Systems Are Awesome!


There are two critical reasons why everything you do needs to be systematic. 1. It makes measuring effectiveness much easier. 2. It makes training your staff a breeze. If you’ve ever worked for a big corporate brand than you know that almost everything is written down, in pictures, on video and accessible in a binder or online.

We like to think that the big corporate run guys are lifeless, but in fact what they have learned is that in order to truly bring life to the business you have to remove as much potential for interpretation and decision making for the employee. Think about this for a minute. If you are the owner of a restaurant or food operation don’t you want the product to come out of the kitchen the same every time? Don’t you want the staff to provide the same level of service every time? Don’t you want the way you make money to be so clear that there is no room for failure?

There is only one to get all these things and that is to build systems. To do this you need a method and the time to analyze and write down every movement. Follow these initial steps to start the process:

  1. Rally your team! Get the group together to help you with this. Trust me when I say they want systems and procedures.

  2. Make a list of all the activities that you’d like to have more clarification on. You do things a certain way but you may not know exactly why you do them that way. For example, you may want to systematize the way a team member picks up food and delivers it to a table.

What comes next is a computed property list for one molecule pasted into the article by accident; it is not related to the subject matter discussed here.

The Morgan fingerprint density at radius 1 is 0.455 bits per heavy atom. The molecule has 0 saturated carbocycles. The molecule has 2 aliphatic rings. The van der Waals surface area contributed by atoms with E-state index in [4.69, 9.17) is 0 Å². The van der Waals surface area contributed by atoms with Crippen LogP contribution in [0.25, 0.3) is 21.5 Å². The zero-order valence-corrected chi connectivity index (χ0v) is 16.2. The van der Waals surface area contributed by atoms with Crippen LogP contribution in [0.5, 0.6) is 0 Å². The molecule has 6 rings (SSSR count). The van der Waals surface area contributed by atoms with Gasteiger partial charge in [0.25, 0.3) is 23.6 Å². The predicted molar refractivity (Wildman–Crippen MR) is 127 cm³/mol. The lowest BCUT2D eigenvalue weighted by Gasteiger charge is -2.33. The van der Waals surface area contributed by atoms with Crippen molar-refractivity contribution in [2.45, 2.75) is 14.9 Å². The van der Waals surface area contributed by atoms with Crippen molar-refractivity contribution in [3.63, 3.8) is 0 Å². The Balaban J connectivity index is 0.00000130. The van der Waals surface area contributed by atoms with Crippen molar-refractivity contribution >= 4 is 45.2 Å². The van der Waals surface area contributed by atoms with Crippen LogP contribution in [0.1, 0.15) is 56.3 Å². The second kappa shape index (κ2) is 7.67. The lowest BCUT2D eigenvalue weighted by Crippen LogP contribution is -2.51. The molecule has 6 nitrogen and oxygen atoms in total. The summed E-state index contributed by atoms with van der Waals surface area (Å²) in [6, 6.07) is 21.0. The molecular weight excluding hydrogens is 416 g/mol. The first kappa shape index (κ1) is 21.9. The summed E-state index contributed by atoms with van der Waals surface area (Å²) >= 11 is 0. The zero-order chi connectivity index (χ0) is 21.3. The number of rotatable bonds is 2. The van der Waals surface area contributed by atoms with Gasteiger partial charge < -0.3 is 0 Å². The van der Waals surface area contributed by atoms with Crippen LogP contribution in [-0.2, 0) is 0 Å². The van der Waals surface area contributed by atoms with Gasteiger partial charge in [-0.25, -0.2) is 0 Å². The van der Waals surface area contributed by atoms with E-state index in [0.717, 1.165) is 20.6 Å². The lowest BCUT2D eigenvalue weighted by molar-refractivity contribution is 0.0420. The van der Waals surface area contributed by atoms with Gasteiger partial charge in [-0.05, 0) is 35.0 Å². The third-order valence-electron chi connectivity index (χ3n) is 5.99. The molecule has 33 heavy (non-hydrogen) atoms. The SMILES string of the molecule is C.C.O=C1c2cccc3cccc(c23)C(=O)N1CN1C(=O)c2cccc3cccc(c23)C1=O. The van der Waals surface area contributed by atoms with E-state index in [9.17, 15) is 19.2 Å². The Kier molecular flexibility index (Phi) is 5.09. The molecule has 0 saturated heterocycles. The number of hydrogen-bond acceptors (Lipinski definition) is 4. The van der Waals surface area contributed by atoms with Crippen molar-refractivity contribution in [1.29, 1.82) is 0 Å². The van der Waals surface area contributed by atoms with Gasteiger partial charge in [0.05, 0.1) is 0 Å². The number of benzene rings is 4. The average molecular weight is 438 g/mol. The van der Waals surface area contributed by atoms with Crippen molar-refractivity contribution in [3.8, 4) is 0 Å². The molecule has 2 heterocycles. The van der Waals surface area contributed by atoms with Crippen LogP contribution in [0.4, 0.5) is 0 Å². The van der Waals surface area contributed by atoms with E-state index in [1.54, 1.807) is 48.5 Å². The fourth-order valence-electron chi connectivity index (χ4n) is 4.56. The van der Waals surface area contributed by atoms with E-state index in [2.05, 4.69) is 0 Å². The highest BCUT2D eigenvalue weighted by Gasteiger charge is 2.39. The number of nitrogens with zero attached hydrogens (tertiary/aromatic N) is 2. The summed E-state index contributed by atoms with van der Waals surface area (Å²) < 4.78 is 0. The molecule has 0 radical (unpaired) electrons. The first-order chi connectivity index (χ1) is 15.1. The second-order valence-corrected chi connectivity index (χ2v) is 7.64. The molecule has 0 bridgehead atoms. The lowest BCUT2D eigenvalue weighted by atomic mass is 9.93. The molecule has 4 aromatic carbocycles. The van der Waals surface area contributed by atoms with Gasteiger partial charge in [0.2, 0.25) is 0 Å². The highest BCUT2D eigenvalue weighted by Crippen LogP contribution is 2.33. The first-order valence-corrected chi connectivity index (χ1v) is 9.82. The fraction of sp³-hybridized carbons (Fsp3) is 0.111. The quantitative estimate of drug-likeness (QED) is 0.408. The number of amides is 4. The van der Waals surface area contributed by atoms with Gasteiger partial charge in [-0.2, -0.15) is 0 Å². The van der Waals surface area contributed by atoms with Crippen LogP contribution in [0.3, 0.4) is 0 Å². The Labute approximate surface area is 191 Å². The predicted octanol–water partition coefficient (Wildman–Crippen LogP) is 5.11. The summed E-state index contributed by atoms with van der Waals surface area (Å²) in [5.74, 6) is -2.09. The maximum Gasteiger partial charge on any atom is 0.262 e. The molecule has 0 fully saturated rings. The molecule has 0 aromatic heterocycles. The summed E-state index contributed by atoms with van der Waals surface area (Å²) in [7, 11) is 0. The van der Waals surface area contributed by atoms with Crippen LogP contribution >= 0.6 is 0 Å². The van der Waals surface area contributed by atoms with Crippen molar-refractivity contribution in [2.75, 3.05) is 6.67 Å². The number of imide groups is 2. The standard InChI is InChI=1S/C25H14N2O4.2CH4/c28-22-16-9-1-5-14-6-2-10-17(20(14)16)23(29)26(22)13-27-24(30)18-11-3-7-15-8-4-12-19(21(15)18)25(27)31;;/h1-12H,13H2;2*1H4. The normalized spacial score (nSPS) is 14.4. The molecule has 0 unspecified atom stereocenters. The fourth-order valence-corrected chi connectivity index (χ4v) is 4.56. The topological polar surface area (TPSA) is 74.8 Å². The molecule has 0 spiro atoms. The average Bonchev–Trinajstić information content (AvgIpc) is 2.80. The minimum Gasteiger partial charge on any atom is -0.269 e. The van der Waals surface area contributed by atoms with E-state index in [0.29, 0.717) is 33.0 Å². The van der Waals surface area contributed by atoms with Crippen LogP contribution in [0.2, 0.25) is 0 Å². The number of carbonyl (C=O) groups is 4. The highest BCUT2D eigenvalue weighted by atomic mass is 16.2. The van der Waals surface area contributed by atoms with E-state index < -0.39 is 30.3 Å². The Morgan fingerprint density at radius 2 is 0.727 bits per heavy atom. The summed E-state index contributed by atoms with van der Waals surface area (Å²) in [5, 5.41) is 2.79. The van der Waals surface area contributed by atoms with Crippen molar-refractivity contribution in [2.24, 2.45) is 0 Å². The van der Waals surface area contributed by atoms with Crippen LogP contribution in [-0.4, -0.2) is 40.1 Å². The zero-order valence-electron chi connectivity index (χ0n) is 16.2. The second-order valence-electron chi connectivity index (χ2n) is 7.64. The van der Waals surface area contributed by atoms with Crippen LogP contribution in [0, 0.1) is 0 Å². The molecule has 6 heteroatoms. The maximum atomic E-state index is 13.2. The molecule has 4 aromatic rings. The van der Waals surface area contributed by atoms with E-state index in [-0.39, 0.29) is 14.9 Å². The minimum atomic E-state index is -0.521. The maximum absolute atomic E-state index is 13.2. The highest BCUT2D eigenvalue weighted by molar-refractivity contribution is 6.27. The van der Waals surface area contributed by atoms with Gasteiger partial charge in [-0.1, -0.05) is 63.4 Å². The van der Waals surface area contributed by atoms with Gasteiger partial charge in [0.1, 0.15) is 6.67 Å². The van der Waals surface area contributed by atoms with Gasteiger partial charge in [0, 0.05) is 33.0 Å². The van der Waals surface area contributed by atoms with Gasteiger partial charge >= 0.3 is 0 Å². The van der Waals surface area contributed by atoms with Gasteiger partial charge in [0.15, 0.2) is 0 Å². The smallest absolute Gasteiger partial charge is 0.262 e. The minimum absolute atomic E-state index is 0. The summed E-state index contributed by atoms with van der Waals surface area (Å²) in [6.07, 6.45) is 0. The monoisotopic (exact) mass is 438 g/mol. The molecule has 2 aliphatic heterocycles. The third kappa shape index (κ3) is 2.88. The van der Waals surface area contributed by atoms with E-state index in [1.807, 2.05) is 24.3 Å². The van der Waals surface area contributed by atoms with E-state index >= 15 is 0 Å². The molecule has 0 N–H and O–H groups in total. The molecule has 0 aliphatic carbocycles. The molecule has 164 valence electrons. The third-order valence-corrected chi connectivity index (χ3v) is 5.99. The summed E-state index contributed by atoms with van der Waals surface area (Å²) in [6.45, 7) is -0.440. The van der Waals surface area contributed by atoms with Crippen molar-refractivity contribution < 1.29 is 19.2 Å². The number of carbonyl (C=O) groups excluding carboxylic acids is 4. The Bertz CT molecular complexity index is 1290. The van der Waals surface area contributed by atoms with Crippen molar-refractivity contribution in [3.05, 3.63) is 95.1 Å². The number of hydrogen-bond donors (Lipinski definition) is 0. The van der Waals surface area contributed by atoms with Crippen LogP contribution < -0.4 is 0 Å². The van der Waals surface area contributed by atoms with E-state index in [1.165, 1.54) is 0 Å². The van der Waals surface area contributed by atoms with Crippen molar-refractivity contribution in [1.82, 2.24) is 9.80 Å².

3. Analyze the process. Use time before you open or after you close or during very slow periods to run the process you want analyze. Have a piece of paper and pen. Observe the test run and make notes of every step. Don’t try to fix things yet. First get the entire process flow mapped out.

  4. Now that you have all the steps written out pinpoint the main steps and the transitions from one to the next. This is called process mapping. For example, step one is the employee taking an order, step two is the order being run into the POS, step three kitchen receives the order, step four food is ready for pick up, step five employee is called to the kitchen, etc.

  5. For deep understanding do this process several times and record how long each step takes.

Now that you have the process mapped out bring the team back in and start to analyze this process with them. Ask what are the challenges they face in this process. Make sure you know what all the problem points are. Ask them how this process could be improved. I can guarantee they’ve been waiting for you to improve the process and are now relieved that you asking for their input.

The next step is define the improvements and test the new system. It may not be perfect the first time around and you should run it several times with the team. Adapt and make immediate changes as you see. Write those down on your process map.

Once everyone is in agreement that the new system is better all around and achieves great results for everyone you can celebrate that you have built a system. Write this all out in detailed steps and present it back to the team at your next meeting. And don’t forget to thank the team for their input and help in your improvement efforts!

Russell Baltes